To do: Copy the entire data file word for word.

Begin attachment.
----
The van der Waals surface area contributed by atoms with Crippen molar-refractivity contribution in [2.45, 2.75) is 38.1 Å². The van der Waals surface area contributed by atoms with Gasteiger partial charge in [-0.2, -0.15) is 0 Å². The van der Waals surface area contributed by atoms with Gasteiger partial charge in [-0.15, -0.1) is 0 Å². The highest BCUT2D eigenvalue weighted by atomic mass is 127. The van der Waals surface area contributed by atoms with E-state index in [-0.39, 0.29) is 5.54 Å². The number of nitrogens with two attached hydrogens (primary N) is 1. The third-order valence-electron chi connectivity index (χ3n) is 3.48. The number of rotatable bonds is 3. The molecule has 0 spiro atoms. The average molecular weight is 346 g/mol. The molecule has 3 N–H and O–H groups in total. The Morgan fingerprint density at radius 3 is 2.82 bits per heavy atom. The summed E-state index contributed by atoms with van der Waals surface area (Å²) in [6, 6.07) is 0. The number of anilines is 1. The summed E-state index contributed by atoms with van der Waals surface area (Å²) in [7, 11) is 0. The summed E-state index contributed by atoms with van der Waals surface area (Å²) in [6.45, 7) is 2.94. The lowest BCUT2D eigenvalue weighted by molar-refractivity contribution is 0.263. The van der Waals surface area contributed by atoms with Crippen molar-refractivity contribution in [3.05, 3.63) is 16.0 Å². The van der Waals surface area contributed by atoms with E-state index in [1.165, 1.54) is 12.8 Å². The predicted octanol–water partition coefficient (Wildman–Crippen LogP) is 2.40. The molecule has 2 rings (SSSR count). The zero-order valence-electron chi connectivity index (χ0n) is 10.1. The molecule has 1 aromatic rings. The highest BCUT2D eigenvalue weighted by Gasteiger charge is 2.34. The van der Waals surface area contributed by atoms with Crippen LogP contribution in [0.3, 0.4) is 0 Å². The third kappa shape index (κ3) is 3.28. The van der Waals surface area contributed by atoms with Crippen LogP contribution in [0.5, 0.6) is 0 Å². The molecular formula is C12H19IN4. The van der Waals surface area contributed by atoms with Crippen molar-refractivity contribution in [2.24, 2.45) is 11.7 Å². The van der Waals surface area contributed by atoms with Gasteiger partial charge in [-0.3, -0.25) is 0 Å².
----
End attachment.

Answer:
The van der Waals surface area contributed by atoms with Crippen molar-refractivity contribution in [2.45, 2.75) is 38.1 Å². The van der Waals surface area contributed by atoms with Gasteiger partial charge in [-0.2, -0.15) is 0 Å². The van der Waals surface area contributed by atoms with Gasteiger partial charge in [-0.15, -0.1) is 0 Å². The highest BCUT2D eigenvalue weighted by atomic mass is 127. The van der Waals surface area contributed by atoms with E-state index in [-0.39, 0.29) is 5.54 Å². The number of nitrogens with two attached hydrogens (primary N) is 1. The third-order valence-electron chi connectivity index (χ3n) is 3.48. The number of rotatable bonds is 3. The molecule has 0 spiro atoms. The average molecular weight is 346 g/mol. The molecule has 3 N–H and O–H groups in total. The Morgan fingerprint density at radius 3 is 2.82 bits per heavy atom. The summed E-state index contributed by atoms with van der Waals surface area (Å²) in [6, 6.07) is 0. The number of anilines is 1. The summed E-state index contributed by atoms with van der Waals surface area (Å²) in [7, 11) is 0. The summed E-state index contributed by atoms with van der Waals surface area (Å²) in [6.45, 7) is 2.94. The lowest BCUT2D eigenvalue weighted by molar-refractivity contribution is 0.263. The van der Waals surface area contributed by atoms with Crippen molar-refractivity contribution in [3.05, 3.63) is 16.0 Å². The van der Waals surface area contributed by atoms with E-state index in [1.165, 1.54) is 12.8 Å². The predicted octanol–water partition coefficient (Wildman–Crippen LogP) is 2.40. The molecule has 2 rings (SSSR count). The zero-order valence-electron chi connectivity index (χ0n) is 10.1. The molecule has 1 aromatic rings. The highest BCUT2D eigenvalue weighted by Gasteiger charge is 2.34. The van der Waals surface area contributed by atoms with Crippen LogP contribution in [0.3, 0.4) is 0 Å². The third kappa shape index (κ3) is 3.28. The van der Waals surface area contributed by atoms with Crippen LogP contribution in [0.5, 0.6) is 0 Å². The molecular formula is C12H19IN4. The van der Waals surface area contributed by atoms with Crippen molar-refractivity contribution in [2.24, 2.45) is 11.7 Å². The van der Waals surface area contributed by atoms with Gasteiger partial charge in [-0.3, -0.25) is 0 Å².